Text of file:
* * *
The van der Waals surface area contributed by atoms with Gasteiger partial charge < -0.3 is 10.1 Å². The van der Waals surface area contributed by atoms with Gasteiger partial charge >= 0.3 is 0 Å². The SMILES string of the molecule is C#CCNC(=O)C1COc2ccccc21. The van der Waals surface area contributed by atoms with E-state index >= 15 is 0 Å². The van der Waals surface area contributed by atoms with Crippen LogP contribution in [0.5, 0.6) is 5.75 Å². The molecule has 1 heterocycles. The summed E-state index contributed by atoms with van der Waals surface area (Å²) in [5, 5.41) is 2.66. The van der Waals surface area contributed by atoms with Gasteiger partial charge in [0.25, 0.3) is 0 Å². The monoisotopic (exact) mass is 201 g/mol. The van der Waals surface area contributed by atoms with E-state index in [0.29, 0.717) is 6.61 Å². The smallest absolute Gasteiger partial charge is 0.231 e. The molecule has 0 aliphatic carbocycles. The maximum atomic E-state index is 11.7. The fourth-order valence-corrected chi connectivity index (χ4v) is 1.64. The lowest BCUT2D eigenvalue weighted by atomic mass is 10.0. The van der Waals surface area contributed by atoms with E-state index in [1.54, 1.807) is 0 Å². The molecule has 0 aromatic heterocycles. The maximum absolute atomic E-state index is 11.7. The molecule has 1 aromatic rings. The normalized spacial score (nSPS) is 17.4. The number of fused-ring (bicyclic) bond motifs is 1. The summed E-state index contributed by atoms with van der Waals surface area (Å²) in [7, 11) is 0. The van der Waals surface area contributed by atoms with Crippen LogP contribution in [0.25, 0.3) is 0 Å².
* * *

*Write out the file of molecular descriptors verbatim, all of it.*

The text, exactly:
The van der Waals surface area contributed by atoms with Gasteiger partial charge < -0.3 is 10.1 Å². The van der Waals surface area contributed by atoms with Gasteiger partial charge >= 0.3 is 0 Å². The SMILES string of the molecule is C#CCNC(=O)C1COc2ccccc21. The van der Waals surface area contributed by atoms with E-state index >= 15 is 0 Å². The van der Waals surface area contributed by atoms with Crippen LogP contribution in [0.5, 0.6) is 5.75 Å². The molecule has 1 heterocycles. The summed E-state index contributed by atoms with van der Waals surface area (Å²) in [5, 5.41) is 2.66. The van der Waals surface area contributed by atoms with Gasteiger partial charge in [0.25, 0.3) is 0 Å². The monoisotopic (exact) mass is 201 g/mol. The van der Waals surface area contributed by atoms with E-state index in [0.29, 0.717) is 6.61 Å². The smallest absolute Gasteiger partial charge is 0.231 e. The molecule has 0 aliphatic carbocycles. The maximum atomic E-state index is 11.7. The fourth-order valence-corrected chi connectivity index (χ4v) is 1.64. The lowest BCUT2D eigenvalue weighted by atomic mass is 10.0. The van der Waals surface area contributed by atoms with E-state index in [1.54, 1.807) is 0 Å². The molecule has 0 aromatic heterocycles. The maximum absolute atomic E-state index is 11.7. The molecule has 1 aromatic rings. The normalized spacial score (nSPS) is 17.4. The number of fused-ring (bicyclic) bond motifs is 1. The summed E-state index contributed by atoms with van der Waals surface area (Å²) in [7, 11) is 0. The van der Waals surface area contributed by atoms with Crippen LogP contribution in [0.25, 0.3) is 0 Å².